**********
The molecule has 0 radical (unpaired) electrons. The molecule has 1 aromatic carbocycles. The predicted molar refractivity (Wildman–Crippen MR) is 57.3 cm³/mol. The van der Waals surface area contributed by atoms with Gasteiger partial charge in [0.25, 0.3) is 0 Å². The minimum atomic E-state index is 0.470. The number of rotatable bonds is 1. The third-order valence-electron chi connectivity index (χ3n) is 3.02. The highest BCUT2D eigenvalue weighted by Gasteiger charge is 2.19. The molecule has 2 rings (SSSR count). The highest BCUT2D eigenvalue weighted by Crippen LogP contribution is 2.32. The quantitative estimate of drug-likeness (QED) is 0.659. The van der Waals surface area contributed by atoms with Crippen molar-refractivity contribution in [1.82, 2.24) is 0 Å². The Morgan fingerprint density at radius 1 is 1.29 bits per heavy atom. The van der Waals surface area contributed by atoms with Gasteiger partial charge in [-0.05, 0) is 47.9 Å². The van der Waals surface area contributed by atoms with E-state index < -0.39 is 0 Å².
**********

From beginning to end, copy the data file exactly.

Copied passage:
The molecule has 0 radical (unpaired) electrons. The molecule has 1 aromatic carbocycles. The predicted molar refractivity (Wildman–Crippen MR) is 57.3 cm³/mol. The van der Waals surface area contributed by atoms with Gasteiger partial charge in [0.25, 0.3) is 0 Å². The minimum atomic E-state index is 0.470. The number of rotatable bonds is 1. The third-order valence-electron chi connectivity index (χ3n) is 3.02. The highest BCUT2D eigenvalue weighted by Gasteiger charge is 2.19. The molecule has 2 rings (SSSR count). The highest BCUT2D eigenvalue weighted by Crippen LogP contribution is 2.32. The quantitative estimate of drug-likeness (QED) is 0.659. The van der Waals surface area contributed by atoms with Crippen molar-refractivity contribution in [1.82, 2.24) is 0 Å². The Morgan fingerprint density at radius 1 is 1.29 bits per heavy atom. The van der Waals surface area contributed by atoms with Gasteiger partial charge in [-0.05, 0) is 47.9 Å². The van der Waals surface area contributed by atoms with E-state index < -0.39 is 0 Å².